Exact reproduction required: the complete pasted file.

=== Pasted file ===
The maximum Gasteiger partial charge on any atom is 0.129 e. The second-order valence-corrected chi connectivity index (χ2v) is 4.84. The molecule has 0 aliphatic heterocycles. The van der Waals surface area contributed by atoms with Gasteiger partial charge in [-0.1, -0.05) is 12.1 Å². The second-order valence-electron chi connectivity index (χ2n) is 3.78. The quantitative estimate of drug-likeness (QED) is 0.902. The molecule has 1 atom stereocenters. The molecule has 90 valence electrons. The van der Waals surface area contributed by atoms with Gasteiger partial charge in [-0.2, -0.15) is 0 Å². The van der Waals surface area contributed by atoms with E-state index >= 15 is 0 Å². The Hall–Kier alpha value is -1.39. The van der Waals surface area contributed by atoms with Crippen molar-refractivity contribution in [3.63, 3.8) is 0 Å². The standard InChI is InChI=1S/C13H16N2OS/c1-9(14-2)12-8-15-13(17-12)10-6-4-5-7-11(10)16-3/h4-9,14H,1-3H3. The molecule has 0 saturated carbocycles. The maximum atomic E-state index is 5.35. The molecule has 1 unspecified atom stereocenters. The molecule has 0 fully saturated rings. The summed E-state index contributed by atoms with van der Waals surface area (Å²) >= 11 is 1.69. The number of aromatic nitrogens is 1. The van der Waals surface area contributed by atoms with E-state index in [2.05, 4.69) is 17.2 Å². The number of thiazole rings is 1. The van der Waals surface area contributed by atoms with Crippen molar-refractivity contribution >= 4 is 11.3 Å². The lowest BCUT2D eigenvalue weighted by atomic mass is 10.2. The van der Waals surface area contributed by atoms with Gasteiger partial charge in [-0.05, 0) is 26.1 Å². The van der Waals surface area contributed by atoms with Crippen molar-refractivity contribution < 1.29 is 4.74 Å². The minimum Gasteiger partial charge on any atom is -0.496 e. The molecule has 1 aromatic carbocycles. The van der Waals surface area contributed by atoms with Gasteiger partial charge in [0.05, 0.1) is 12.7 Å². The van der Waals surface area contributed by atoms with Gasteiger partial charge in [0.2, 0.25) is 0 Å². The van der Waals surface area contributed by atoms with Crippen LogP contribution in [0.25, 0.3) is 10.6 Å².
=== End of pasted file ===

The maximum Gasteiger partial charge on any atom is 0.129 e. The second-order valence-corrected chi connectivity index (χ2v) is 4.84. The molecule has 0 aliphatic heterocycles. The van der Waals surface area contributed by atoms with Gasteiger partial charge in [-0.1, -0.05) is 12.1 Å². The second-order valence-electron chi connectivity index (χ2n) is 3.78. The quantitative estimate of drug-likeness (QED) is 0.902. The molecule has 1 atom stereocenters. The molecule has 90 valence electrons. The van der Waals surface area contributed by atoms with Gasteiger partial charge in [-0.2, -0.15) is 0 Å². The van der Waals surface area contributed by atoms with E-state index >= 15 is 0 Å². The Hall–Kier alpha value is -1.39. The van der Waals surface area contributed by atoms with Crippen molar-refractivity contribution in [3.63, 3.8) is 0 Å². The standard InChI is InChI=1S/C13H16N2OS/c1-9(14-2)12-8-15-13(17-12)10-6-4-5-7-11(10)16-3/h4-9,14H,1-3H3. The molecule has 0 saturated carbocycles. The maximum atomic E-state index is 5.35. The molecule has 1 unspecified atom stereocenters. The molecule has 0 fully saturated rings. The summed E-state index contributed by atoms with van der Waals surface area (Å²) >= 11 is 1.69. The number of aromatic nitrogens is 1. The van der Waals surface area contributed by atoms with E-state index in [2.05, 4.69) is 17.2 Å². The number of thiazole rings is 1. The van der Waals surface area contributed by atoms with Crippen molar-refractivity contribution >= 4 is 11.3 Å². The lowest BCUT2D eigenvalue weighted by atomic mass is 10.2. The van der Waals surface area contributed by atoms with Gasteiger partial charge in [-0.05, 0) is 26.1 Å². The van der Waals surface area contributed by atoms with Crippen molar-refractivity contribution < 1.29 is 4.74 Å². The minimum Gasteiger partial charge on any atom is -0.496 e. The molecule has 1 aromatic carbocycles. The van der Waals surface area contributed by atoms with Gasteiger partial charge in [0.05, 0.1) is 12.7 Å². The van der Waals surface area contributed by atoms with Gasteiger partial charge in [0.2, 0.25) is 0 Å². The van der Waals surface area contributed by atoms with Crippen LogP contribution in [0.25, 0.3) is 10.6 Å².